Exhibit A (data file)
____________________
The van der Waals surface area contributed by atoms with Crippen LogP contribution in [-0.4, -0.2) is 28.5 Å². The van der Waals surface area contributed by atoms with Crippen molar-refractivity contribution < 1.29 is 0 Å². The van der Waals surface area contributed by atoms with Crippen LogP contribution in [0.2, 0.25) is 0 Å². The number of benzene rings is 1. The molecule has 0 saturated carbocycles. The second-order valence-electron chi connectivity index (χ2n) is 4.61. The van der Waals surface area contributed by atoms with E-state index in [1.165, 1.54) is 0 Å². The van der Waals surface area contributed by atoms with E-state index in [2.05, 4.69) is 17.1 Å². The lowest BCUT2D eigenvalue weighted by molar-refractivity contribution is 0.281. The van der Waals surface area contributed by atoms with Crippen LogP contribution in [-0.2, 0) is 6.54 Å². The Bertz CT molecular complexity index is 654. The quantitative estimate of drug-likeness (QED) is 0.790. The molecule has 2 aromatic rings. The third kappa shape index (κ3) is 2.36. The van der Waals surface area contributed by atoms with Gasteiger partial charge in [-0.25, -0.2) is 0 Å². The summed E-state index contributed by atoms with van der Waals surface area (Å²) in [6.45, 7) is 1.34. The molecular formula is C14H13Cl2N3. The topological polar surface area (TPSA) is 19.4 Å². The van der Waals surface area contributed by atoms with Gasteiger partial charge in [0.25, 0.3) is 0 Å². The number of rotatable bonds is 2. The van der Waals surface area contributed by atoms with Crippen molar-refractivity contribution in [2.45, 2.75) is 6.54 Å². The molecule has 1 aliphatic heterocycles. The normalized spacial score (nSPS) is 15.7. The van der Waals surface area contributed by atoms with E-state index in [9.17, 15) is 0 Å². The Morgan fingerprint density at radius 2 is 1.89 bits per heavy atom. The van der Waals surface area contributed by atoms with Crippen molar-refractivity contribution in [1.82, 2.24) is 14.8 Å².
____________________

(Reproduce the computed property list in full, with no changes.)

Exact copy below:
The van der Waals surface area contributed by atoms with Crippen LogP contribution in [-0.4, -0.2) is 28.5 Å². The van der Waals surface area contributed by atoms with Crippen molar-refractivity contribution < 1.29 is 0 Å². The van der Waals surface area contributed by atoms with Crippen LogP contribution in [0.2, 0.25) is 0 Å². The number of benzene rings is 1. The molecule has 0 saturated carbocycles. The second-order valence-electron chi connectivity index (χ2n) is 4.61. The van der Waals surface area contributed by atoms with E-state index in [1.165, 1.54) is 0 Å². The van der Waals surface area contributed by atoms with E-state index in [2.05, 4.69) is 17.1 Å². The lowest BCUT2D eigenvalue weighted by molar-refractivity contribution is 0.281. The van der Waals surface area contributed by atoms with Crippen LogP contribution in [-0.2, 0) is 6.54 Å². The Bertz CT molecular complexity index is 654. The quantitative estimate of drug-likeness (QED) is 0.790. The molecule has 2 aromatic rings. The third kappa shape index (κ3) is 2.36. The van der Waals surface area contributed by atoms with Gasteiger partial charge in [-0.25, -0.2) is 0 Å². The summed E-state index contributed by atoms with van der Waals surface area (Å²) in [6.45, 7) is 1.34. The molecular formula is C14H13Cl2N3. The topological polar surface area (TPSA) is 19.4 Å². The van der Waals surface area contributed by atoms with Gasteiger partial charge in [0.25, 0.3) is 0 Å². The number of rotatable bonds is 2. The van der Waals surface area contributed by atoms with Crippen molar-refractivity contribution in [2.45, 2.75) is 6.54 Å². The molecule has 1 aliphatic heterocycles. The normalized spacial score (nSPS) is 15.7. The van der Waals surface area contributed by atoms with E-state index in [9.17, 15) is 0 Å². The Morgan fingerprint density at radius 2 is 1.89 bits per heavy atom. The van der Waals surface area contributed by atoms with Crippen molar-refractivity contribution in [1.82, 2.24) is 14.8 Å².